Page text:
Ursula K. Le Guin

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(October 21, 1929 – January 23, 2018)

Ursula K. Le Guin (née Kroeber), an American pro writer of fantasy, was the first woman to win the Best Novel Hugo — for The Left Hand of Darkness in 1970. She was also the first woman to win the Best Short Story Hugo — for “The Ones Who Walk Away from Omelas” in 1974.

Le Guin was GoH at the 1975 Worldcon, Aussiecon, the first woman to be so honored alone. (E. Mayne Hull in 1946, Leigh Brackett in 1964 and Juanita Coulson in 1972 were jointly gohs with their husbands.)

She was first published in the ’60s with more-or-less straightforward sf and the classic Earthsea Trilogy of YA fantasy books about the growth of a young wizard named Ged in a world of islands. Earthsea won numerous awards.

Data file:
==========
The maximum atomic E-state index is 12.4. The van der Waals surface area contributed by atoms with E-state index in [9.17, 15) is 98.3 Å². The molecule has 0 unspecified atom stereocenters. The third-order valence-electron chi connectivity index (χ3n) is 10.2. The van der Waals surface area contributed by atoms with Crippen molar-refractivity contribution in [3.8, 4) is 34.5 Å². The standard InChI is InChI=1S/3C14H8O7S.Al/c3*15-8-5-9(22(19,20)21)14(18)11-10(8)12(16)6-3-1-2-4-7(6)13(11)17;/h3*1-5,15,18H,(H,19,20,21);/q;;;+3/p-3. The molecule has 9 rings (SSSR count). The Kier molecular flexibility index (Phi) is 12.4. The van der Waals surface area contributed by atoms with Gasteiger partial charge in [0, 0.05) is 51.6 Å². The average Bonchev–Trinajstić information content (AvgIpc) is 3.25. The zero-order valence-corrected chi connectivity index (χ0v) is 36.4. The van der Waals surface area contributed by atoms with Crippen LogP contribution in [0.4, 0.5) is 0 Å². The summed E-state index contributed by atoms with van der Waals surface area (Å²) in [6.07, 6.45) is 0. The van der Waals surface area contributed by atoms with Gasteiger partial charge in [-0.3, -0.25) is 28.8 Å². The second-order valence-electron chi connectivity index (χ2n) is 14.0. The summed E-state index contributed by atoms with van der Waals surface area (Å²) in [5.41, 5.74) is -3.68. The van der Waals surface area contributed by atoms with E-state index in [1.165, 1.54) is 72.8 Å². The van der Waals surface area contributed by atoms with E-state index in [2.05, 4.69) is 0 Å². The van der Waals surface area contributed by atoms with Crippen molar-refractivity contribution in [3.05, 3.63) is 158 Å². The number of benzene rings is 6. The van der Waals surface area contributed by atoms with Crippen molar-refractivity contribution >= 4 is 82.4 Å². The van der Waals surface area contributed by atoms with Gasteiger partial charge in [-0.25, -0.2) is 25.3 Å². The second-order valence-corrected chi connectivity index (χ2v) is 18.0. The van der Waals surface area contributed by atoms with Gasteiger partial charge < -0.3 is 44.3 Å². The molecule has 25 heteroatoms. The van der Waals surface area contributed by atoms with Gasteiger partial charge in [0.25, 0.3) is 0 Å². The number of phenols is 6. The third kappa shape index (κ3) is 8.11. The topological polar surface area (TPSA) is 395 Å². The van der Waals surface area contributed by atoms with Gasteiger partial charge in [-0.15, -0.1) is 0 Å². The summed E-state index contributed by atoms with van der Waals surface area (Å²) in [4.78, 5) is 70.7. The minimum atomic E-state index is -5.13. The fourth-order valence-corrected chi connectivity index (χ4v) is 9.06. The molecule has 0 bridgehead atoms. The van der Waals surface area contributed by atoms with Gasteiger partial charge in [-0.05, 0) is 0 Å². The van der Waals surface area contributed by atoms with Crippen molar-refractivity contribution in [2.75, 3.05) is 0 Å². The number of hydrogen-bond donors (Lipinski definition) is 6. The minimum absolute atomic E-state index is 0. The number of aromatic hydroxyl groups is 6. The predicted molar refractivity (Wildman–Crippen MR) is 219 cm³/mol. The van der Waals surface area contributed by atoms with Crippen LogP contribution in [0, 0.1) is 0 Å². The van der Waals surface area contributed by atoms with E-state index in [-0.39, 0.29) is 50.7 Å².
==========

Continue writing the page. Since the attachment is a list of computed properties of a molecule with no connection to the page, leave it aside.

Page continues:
She admitted to having been an editor of Venom.

Le Guin refused a Nebula Award in 1977 for her story "The Diary of the Rose," in protest at the Science Fiction Writers of America's revocation of Stanislaw Lem's membership. She said she felt reluctant to receive an award "for a story about political intolerance from a group that had just displayed political intolerance."

In 1950, she had an illegal abortion, about which she later wrote as an advocate for women’s rights. In 1953, she married Charles Le Guin, a historian. They had three children, and lived in Portland, OR, beginning in 1959.

Awards, Honors and GoHships:

Person 19292018
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